“I’m really concerned about what the heating bill is going to be when it comes in this month. And can you imagine what impact this will have on seniors who have low income?” she said. “Because low-income seniors, they like to keep warm, they like lots of heat and they are going to forgo other goals, good quality food, in order to keep warm. It’s a huge concern.”

Cassita would like to see more power rate subsidy for the province’s most vulnerable and noted many seniors don’t even realize what options there are available to them for help on their bills.
An example is the province’s Home Energy Assistance program, which gives a one-time payment of $100 to New Brunswick families who have a total family income of under $28,000.

“Many seniors last year I have to tell you missed out on that opportunity,” she said.
Increased power bills also has a trickle-down effect into the region’s food banks, where Food Depot Alimentaire’s managing director said they typically see a 15 to 20 per cent usage increase in January, February and March.

“First of all the food banks are coming in to us and asking us for more food because the people are already, after the Christmas rush of course, they’ve already been asking them for their food for the first part of January. I’m sure they are going to be asking the next two or three weeks because they’re not going to have any money left over.”

Gould said a good Christmas push has them able to meet the increased demand at the moment, but he believes social assistance programs should be further tweaked for more support during winter months.
“It’s been going on for years but yet somebody has to really look at that very carefully because the demand is there on the working poor and the working poor that makes $300 a week just can’t cut it,” he said.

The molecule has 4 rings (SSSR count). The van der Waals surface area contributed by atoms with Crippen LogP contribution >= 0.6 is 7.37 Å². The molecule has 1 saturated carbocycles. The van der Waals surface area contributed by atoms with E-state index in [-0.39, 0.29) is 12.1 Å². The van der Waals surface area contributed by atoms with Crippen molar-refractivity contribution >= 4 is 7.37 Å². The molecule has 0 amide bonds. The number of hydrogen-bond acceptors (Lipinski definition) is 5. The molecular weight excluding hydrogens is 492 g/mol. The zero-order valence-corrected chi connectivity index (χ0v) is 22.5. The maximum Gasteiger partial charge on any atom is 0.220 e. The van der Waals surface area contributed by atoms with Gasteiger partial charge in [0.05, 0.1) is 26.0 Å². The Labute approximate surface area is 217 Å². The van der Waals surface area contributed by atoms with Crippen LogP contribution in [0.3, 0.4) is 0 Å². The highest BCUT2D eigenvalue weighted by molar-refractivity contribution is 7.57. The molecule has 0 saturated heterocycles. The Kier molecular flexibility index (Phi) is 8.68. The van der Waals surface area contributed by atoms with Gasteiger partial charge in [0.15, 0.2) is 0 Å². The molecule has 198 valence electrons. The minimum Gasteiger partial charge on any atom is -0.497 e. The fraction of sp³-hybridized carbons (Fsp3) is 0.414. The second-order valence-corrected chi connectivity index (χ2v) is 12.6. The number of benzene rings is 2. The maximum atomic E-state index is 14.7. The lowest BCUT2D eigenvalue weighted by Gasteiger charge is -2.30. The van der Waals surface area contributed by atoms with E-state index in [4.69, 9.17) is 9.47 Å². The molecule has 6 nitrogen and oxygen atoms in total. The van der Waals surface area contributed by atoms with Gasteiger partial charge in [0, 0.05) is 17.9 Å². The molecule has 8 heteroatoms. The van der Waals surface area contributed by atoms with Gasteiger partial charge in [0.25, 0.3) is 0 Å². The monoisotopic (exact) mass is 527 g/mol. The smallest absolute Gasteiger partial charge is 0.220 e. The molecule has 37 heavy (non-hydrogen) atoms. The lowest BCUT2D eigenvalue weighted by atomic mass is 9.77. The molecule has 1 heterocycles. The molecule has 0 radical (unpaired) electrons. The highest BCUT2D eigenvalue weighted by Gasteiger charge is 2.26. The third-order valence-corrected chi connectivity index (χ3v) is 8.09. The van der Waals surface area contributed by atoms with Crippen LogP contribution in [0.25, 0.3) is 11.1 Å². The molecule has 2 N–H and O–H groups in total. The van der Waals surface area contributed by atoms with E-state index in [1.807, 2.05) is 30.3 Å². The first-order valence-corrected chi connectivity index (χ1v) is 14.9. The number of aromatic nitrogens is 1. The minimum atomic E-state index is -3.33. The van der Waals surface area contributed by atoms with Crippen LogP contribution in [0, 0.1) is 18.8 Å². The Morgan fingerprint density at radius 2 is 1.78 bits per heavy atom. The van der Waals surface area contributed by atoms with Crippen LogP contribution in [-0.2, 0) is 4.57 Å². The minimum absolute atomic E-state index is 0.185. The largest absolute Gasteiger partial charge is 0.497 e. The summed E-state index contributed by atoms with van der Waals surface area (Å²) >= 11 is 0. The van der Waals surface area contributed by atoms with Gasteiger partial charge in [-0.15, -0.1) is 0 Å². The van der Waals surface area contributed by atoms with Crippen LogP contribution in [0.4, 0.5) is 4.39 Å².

“Everybody is going to say that it’s the best we can do, but you have to say that they are not adequate. Let’s face it, the people are affected with big, big power bills in the winter months, it’s just not enough. I’m not saying they aren’t doing their best, I guess they have a budget to follow, but still, we can always do more.”
Gould said the cold weather also has a negative impact on FDA’s bottom line and ability to service the over 20 food banks in the region, as they are hit with increased fuel and heating costs.

“Let’s just hope we get through this cold and we get warmer temperatures to bring it down a bit,” he said.
Anyone who is or might eventually have issues paying their power bill is asked to contact NB Power by phone at 1-800-663-6272 or by email at overdueaccountsinquiry@nbpower.com. General information can also be requested through customerservices@nbpower.com and the utility’s website at www.nbpower.com also provides tips and advice for reducing your power bill.

Meanwhile, application forms for the 2014 benefit under the Home Energy Assistance Program are now available at Service New Brunswick centres and online at www.snb.ca or at www.gnb.ca/Finance. The $100 subsidy is available for those families who have a combined income of under $28,000.
For more information, call the New Brunswick Department of Finance at 1-800-669-7070, Monday to Friday, 8:15 a.m. to 5 p.m.